For example, here’s the range breakdown for 20bb UTG vs. BB spot on a 654r flop:
This is a spot where BB donk bets 60% of their range. Notice how the equities are almost exactly 50/50, with the BB holding more of the Best Hands and Good Hands. For comparison, here’s the same configuration on a JT9r flop, which BB never donk bets:
Which Hands Should Donk Bet?
Even after you identify a good flop for donk betting, there remains the thorny problem of which hands belong in your betting range.
The following chart shows BB’s donk betting range on a 764r flop facing an UTG opener with 20bb effective stacks. This is one of the highest frequency donk betting spots across all positions and stack sizes, so it provides a clearer picture of what makes specific hands appealing for betting.
Part of what makes donk betting so challenging to implement correctly is that many candidates are not obvious or intuitive, even in this relatively high frequency betting spot. We can start by noting some trends among BB’s betting hands, however:
- Top pair is an almost pure bet, regardless of kicker.
- Second pair is also a very high frequency bet.
- Most open-ended straight draws bet.
- There’s a lot of betting from BB’s better Ax and Kx hands.
We can also look at what kinds of hands do not bet. BB’s most consistent checks are:
- Smaller offsuit overcards (QJo, JTo).
- A2o and K2o, which not only have a weak kicker but also lack the straight draw that A3 and K3 have.
- Their very worst pairs, especially if they also have a straight draw (33 mostly checks but 22 mostly bets)
- The nuts. BB mostly checks 85, which blocks important continuing hands from UTG like 98, 88, and 87, but mostly bets 53. Slowplaying sets and two pairs is less desirable because they could easily lose action or even the entire pot to a scary turn card.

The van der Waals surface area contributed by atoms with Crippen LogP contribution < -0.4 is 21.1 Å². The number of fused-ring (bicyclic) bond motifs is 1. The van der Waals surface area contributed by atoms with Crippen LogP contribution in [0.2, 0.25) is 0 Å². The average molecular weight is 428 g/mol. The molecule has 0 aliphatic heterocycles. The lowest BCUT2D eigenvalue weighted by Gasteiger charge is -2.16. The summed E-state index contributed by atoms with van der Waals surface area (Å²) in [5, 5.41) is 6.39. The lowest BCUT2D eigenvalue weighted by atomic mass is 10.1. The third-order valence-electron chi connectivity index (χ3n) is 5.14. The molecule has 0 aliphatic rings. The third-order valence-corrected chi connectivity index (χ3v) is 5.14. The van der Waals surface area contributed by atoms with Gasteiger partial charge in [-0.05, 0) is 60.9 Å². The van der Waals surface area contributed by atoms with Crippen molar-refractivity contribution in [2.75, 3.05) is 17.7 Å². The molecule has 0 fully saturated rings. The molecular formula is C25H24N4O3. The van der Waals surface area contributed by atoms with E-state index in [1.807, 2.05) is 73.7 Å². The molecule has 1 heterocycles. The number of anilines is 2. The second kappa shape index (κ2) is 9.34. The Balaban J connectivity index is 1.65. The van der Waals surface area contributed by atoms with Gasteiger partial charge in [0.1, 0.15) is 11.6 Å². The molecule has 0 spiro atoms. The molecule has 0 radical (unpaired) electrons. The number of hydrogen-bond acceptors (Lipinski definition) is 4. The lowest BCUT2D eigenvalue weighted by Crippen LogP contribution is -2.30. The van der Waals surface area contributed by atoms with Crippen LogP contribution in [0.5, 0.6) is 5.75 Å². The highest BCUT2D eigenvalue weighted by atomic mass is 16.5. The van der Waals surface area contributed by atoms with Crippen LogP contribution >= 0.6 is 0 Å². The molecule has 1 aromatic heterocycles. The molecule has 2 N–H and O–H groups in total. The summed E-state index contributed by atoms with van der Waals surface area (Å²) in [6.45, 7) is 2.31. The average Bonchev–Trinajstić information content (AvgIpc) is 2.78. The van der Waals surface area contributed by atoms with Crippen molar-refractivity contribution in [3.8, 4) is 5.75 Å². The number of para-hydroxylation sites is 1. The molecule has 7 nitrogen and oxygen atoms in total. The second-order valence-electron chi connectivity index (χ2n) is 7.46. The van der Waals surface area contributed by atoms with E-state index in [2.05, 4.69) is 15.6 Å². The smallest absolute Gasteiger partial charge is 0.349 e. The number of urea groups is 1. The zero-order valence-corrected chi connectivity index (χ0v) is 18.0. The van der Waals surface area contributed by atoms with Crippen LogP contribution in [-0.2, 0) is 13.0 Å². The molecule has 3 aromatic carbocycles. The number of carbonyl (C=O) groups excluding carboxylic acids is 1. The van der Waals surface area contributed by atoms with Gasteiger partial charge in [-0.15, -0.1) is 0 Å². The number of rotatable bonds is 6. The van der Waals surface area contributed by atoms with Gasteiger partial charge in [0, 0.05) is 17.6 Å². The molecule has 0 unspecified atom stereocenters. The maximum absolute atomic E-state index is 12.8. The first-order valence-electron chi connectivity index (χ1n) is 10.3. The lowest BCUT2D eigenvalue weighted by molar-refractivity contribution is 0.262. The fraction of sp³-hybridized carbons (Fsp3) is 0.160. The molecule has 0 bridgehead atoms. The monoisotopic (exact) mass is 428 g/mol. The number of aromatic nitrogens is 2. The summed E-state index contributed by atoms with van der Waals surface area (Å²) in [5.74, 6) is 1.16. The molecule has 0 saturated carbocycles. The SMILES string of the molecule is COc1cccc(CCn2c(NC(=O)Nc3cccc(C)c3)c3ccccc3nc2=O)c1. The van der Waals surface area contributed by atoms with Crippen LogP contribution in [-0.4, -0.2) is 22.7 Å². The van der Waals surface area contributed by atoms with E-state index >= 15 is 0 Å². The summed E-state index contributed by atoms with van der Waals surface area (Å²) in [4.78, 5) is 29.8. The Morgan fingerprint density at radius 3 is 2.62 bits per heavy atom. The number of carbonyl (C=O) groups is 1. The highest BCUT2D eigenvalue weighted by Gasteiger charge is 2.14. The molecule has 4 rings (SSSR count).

Articulating these principles provides some insight into what exactly this donk bet accomplishes. Note that it’s a small bet, just 33% of the pot. The only other bet size included in this simulation is all in, which BB never uses, so we can’t say for sure the BB would never use, say, a 75% pot bet if given the option. But a small bet from out of position ought to result in UTG rarely folding, which means BB is mostly betting hands with good equity when called but which still benefit to some degree from denying equity. In other words, there are few airball bluffs in this range. A2o and K2o are among BB’s lowest equity hands, and those are pure checks. This betting range is mostly about thin value and protection.
ATo and KTo are not simply bluffs. While they sometimes cause dominating hands like AJo and KQo to fold, they also get called by some hands they dominate, like QTs and K9s. And they deny equity to QJo, which would have not only 8 outs but also the benefit of position on later streets. By betting, these hands clean up their equity, setting them up to keep betting for value when they turn a T or to check and induce bluffs when they turn an A or K.
The danger of betting so many medium-strength hands is that it incentivizes UTG to raise. Thus, BB balances these hands that hate to get raised with hands that do very well when raised. This includes not just the sets and straights but also the 75, 65, and 54, which can shove to deny equity to UTG’s bluffs while maintaining robust equity even against the strong hands that call the shove. Most of BB’s betting range consists of hands that benefit from denying equity but also retain good equity and playability when called. Many of these hands are vulnerable to raises, so the nut hands and strong draws serve to make UTG indifferent to raising with many hands that would otherwise be good candidates.
The danger of betting so many medium-strength hands is that it incentivizes UTG to raise.
The shallower stacks make this play more feasible for BB. Getting raised holding T7 is not so scary with an SPR of 3. BB does not actually have more of the Best Hands in their range on this flop, but they do have more Good Hands. With just 20bb, Good Hands are good enough to treat as the nuts.
With 100bb stacks, BB still does some donk betting on 764, but the frequency is reduced by nearly two-thirds. The much deeper stacks make it harder for BB to hold hands worthy of stacking off with, which in turn makes them more vulnerable to raises (or to big bets, if they don’t reserve some nutty hands for their checking range). This is partly because top pairs like T7 can no longer be played as the nuts but also because they don’t have as much 53o in their preflop calling range.